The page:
Comparison of the regulation, metabolic functions, and roles in virulence of the glyceraldehyde-3-phosphate dehydrogenase homologues gapA and gapB in Staphylococcus aureus.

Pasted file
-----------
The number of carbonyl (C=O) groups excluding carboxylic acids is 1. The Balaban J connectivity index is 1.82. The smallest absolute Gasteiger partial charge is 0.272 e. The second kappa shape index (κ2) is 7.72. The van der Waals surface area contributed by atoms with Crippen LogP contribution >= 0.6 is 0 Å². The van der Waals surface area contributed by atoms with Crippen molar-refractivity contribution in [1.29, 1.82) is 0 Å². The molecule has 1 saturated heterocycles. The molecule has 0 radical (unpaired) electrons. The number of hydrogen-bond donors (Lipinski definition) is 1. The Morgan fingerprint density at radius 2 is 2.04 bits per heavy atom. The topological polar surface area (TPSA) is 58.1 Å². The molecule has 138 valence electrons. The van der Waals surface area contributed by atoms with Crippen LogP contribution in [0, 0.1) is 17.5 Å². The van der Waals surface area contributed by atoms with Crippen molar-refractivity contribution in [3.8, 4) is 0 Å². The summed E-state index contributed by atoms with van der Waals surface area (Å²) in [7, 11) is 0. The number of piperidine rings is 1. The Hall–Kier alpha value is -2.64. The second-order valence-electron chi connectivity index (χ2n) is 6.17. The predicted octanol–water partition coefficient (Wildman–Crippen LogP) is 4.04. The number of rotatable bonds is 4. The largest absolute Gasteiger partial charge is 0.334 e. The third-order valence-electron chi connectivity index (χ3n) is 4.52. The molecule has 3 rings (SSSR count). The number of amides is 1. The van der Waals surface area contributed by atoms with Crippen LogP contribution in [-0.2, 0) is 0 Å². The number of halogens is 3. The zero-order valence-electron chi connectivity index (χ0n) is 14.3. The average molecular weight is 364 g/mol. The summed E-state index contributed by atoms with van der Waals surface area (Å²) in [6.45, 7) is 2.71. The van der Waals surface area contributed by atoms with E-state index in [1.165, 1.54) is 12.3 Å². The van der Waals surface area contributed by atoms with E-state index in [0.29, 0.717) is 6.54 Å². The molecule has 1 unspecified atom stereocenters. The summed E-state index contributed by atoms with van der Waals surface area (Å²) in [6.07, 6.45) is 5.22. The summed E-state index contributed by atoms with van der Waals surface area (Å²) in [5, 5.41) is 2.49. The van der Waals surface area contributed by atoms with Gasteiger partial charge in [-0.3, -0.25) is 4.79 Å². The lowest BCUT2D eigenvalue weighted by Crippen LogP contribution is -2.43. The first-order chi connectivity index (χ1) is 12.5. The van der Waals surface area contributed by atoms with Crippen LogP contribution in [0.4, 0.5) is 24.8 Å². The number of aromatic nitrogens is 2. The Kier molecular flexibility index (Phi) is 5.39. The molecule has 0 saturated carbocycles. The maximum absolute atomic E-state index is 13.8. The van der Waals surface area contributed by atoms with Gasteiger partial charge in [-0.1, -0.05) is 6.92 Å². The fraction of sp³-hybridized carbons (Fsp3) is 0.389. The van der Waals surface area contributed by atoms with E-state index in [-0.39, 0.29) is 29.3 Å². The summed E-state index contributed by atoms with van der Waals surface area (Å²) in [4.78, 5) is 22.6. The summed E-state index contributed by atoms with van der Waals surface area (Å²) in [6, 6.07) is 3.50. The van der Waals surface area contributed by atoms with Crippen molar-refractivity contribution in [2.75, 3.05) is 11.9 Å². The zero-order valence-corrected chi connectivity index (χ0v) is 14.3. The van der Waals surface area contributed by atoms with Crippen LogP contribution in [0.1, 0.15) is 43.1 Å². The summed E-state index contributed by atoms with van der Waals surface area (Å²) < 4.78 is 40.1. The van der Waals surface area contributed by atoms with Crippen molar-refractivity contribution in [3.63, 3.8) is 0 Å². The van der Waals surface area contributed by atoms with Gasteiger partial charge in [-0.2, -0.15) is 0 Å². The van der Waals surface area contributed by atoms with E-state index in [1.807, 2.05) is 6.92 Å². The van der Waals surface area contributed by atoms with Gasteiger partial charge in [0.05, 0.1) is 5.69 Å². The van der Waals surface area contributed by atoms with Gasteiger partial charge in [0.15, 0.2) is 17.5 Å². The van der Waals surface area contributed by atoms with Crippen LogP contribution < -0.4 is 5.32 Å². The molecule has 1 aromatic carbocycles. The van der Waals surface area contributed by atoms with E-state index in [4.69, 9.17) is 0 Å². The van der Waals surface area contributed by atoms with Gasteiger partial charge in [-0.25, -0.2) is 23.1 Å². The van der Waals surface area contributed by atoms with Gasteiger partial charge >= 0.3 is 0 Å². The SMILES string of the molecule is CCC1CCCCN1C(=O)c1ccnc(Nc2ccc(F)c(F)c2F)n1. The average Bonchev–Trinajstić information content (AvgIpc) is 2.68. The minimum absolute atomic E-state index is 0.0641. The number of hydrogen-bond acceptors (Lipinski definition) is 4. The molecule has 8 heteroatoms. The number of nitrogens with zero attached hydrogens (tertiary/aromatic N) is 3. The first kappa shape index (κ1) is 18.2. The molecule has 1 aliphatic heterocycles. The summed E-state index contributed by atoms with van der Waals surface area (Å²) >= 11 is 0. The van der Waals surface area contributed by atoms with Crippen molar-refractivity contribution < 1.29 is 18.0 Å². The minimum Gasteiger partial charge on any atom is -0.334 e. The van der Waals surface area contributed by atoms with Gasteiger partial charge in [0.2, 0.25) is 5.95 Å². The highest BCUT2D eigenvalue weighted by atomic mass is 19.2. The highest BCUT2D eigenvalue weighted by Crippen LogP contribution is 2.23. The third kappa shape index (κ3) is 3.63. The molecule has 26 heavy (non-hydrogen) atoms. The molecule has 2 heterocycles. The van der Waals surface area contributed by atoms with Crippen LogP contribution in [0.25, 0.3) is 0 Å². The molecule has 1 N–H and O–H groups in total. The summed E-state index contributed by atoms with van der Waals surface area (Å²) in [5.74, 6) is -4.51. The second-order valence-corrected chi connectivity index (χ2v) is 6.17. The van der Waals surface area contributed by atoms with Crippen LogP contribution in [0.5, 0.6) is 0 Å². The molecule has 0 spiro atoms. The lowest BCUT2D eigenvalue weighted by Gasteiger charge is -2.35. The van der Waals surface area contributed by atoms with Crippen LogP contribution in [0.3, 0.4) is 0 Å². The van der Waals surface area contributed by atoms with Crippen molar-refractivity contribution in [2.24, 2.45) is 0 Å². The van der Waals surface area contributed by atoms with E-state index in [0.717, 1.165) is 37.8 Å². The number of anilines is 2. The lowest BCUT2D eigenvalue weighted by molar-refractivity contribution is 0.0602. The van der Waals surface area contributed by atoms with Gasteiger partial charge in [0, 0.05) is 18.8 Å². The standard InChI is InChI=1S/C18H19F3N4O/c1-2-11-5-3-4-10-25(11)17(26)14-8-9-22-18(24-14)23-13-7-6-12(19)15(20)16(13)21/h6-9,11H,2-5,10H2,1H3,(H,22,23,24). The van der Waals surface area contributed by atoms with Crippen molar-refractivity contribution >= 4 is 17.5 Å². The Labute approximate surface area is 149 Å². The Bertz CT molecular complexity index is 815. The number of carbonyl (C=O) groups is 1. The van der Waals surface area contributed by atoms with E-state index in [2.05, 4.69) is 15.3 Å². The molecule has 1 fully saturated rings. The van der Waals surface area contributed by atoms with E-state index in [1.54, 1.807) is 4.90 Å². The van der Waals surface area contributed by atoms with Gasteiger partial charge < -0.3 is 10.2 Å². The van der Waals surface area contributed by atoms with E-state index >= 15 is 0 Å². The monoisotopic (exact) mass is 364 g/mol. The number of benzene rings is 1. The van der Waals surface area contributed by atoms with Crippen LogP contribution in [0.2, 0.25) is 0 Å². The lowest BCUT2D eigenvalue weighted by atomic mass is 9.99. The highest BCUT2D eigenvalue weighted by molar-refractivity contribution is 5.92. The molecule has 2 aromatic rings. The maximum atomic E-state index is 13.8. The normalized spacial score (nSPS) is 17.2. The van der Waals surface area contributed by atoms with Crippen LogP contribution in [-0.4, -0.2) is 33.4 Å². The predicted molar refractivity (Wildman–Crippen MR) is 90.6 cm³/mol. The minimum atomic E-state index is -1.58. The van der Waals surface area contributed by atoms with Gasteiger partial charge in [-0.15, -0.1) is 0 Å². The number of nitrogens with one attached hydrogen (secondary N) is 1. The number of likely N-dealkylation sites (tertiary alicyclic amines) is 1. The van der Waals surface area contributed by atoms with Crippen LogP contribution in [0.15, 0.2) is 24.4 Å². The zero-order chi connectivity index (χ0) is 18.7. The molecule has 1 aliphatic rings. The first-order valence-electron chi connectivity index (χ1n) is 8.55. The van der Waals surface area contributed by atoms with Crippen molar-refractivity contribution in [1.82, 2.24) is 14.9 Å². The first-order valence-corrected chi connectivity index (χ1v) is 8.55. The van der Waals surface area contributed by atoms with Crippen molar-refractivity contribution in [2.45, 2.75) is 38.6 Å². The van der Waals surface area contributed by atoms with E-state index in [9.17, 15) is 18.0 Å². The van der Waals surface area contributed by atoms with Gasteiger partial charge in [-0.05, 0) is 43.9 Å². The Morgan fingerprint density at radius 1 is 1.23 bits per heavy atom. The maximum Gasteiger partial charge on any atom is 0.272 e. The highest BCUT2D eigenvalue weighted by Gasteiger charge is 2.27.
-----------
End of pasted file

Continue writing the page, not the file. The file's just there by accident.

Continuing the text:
The Gram-positive bacterium Staphylococcus aureus contains two glyceraldehyde-3-phosphate dehydrogenase (GAPDH) homologues known as GapA and GapB. GapA has been characterized as a functional GAPDH protein, but currently there is no biological evidence for the role of GapB in metabolism in S. aureus. In this study we show through a number of complementary methods that S. aureus GapA is essential for glycolysis while GapB is essential in gluconeogenesis. These proteins are reciprocally regulated in response to glucose concentrations, and both are influenced by the glycolysis regulator protein GapR, which is the first demonstration of the role of this regulator in S. aureus and the first indication that GapR homologues control genes other than those within the glycolytic operon. Furthermore, we show that both GapA and GapB are important in the pathogenesis of S. aureus in a Galleria mellonella model of infection, showing for the first time in any bacteria that both glycolysis and gluconeogenesis have important roles in virulence.